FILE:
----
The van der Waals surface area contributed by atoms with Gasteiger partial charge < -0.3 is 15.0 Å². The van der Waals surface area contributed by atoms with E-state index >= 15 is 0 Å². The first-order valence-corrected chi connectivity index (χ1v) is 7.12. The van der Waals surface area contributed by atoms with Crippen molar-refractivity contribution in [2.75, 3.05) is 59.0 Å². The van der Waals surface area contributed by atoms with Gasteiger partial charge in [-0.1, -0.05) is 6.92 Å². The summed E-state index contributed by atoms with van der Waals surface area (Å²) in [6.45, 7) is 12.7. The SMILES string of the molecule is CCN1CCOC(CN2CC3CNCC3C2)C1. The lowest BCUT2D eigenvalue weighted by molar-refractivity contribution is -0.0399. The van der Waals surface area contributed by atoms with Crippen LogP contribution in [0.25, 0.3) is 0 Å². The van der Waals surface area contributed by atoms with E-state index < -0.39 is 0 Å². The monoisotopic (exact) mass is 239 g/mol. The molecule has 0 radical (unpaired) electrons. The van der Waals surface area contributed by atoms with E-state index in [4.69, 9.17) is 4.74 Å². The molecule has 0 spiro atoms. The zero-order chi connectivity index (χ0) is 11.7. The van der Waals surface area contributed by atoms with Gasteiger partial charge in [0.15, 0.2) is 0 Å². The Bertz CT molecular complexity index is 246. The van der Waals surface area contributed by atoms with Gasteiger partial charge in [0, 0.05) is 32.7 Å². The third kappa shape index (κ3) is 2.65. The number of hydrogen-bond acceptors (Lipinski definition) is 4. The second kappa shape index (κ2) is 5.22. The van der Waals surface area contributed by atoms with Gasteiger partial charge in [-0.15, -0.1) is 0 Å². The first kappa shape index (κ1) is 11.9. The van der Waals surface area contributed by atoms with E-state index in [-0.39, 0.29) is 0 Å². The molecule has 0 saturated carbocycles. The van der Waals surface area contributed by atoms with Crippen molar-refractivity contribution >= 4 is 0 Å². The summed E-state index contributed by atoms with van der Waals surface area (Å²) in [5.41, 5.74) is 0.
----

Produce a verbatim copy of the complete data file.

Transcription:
The van der Waals surface area contributed by atoms with Gasteiger partial charge < -0.3 is 15.0 Å². The van der Waals surface area contributed by atoms with E-state index >= 15 is 0 Å². The first-order valence-corrected chi connectivity index (χ1v) is 7.12. The van der Waals surface area contributed by atoms with Crippen molar-refractivity contribution in [2.75, 3.05) is 59.0 Å². The van der Waals surface area contributed by atoms with Gasteiger partial charge in [-0.1, -0.05) is 6.92 Å². The summed E-state index contributed by atoms with van der Waals surface area (Å²) in [6.45, 7) is 12.7. The SMILES string of the molecule is CCN1CCOC(CN2CC3CNCC3C2)C1. The lowest BCUT2D eigenvalue weighted by molar-refractivity contribution is -0.0399. The van der Waals surface area contributed by atoms with Crippen LogP contribution in [0.25, 0.3) is 0 Å². The van der Waals surface area contributed by atoms with E-state index < -0.39 is 0 Å². The monoisotopic (exact) mass is 239 g/mol. The molecule has 0 radical (unpaired) electrons. The van der Waals surface area contributed by atoms with E-state index in [4.69, 9.17) is 4.74 Å². The molecule has 0 spiro atoms. The zero-order chi connectivity index (χ0) is 11.7. The van der Waals surface area contributed by atoms with Gasteiger partial charge in [0.15, 0.2) is 0 Å². The Bertz CT molecular complexity index is 246. The van der Waals surface area contributed by atoms with Gasteiger partial charge in [0, 0.05) is 32.7 Å². The third kappa shape index (κ3) is 2.65. The number of hydrogen-bond acceptors (Lipinski definition) is 4. The second kappa shape index (κ2) is 5.22. The van der Waals surface area contributed by atoms with Gasteiger partial charge in [-0.15, -0.1) is 0 Å². The first kappa shape index (κ1) is 11.9. The van der Waals surface area contributed by atoms with E-state index in [-0.39, 0.29) is 0 Å². The molecule has 0 saturated carbocycles. The van der Waals surface area contributed by atoms with Crippen molar-refractivity contribution >= 4 is 0 Å². The summed E-state index contributed by atoms with van der Waals surface area (Å²) in [5.41, 5.74) is 0.